A 20 percent drop in supply is predicted in 2013.
by Dennis Halladay, Hoard's Dairyman Western Editor
A record corn crop and lower prices keep your fingers crossed are still forecast for 2013, but the same can't be said for whole cottonseed.
Wet weather in much of the Cotton Belt, but drought in Texas, slow planting rates for crops other than corn, and a nagging undertone of uncertainty about how summer might play out for agriculture in general are all parts of an uncertain dairy feed picture as spring comes to a close.
Not so uncertain, however and not so good is the outlook for cotton and the cottonseed that many dairies like to feed.
The latest World Agricultural Supply and Demand Estimates report expects the U.S. cotton crop in 2013 will total just 4.58 million tons, compared to 5.76 million tons in 2012. That's a 20.6 percent drop that would bring a corresponding drop in cottonseed feed supplies.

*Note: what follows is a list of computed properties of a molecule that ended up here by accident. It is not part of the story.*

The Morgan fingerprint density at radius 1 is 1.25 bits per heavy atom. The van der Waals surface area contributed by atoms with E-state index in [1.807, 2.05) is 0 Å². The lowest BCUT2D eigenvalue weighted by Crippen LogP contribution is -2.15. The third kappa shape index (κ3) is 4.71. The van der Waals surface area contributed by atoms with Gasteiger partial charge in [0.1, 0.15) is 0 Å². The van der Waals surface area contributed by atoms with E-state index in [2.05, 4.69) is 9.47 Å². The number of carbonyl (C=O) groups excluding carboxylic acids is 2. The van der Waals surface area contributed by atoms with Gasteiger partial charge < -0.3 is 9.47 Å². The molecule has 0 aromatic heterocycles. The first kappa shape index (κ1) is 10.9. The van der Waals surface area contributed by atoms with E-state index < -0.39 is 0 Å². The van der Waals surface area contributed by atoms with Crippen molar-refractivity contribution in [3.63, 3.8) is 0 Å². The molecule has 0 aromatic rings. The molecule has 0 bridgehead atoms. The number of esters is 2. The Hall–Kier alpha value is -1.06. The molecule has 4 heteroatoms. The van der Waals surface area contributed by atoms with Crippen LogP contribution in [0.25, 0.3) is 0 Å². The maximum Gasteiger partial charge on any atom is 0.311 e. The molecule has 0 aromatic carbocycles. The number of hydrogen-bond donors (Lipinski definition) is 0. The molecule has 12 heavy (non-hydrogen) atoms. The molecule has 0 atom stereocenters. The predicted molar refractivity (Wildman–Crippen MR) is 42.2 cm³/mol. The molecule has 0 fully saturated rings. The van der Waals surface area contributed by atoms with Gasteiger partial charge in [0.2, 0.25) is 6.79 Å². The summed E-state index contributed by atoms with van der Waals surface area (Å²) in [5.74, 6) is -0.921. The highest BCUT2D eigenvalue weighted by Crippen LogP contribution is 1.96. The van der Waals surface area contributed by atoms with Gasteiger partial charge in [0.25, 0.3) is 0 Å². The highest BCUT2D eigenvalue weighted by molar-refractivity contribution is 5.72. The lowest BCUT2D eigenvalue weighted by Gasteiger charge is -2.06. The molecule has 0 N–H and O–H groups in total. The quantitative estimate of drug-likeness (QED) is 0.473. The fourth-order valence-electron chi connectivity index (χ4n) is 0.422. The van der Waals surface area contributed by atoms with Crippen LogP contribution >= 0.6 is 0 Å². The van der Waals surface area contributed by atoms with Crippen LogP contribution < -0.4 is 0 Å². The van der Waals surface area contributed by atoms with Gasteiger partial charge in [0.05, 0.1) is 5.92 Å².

Planting rates continue to lag in the 15 states that produce 99 percent of all U.S. cotton just 59 percent as of May 26, according to USDA. Analysts say slow planting tends to lead to less total planting as farmers switch to other crops, and late planting tends to result in lower yields. Foreign demand for cottonseed, especially in Asia, is up as well.
None of this is encouraging for milk producers who like feeding whole cottonseed in their rations, since already high prices appear likely to go up even higher.
Join us next Monday, June 10 when veterinarian Mark Thomas will discuss different housing and feeding systems for dairy calves, ranging from very basic to completely automated during the webinar. It will start at noon (Central time) and lasts one hour. He will share the benefits and potential challenges in the design and implementation of these systems. This webinar is sponsored by Dairy Calf and Heifer Association (www.calfandheifer.org).
To register follow the "Group handling and feeding of calves" webinar link.
The author has served large Western dairy readers for the past 36 years and manages Hoard's WEST, a publication written specifically for Western herds. He is a graduate of Cal Poly-San Luis Obispo, majored in journalism and is known as a Western dairying specialist.
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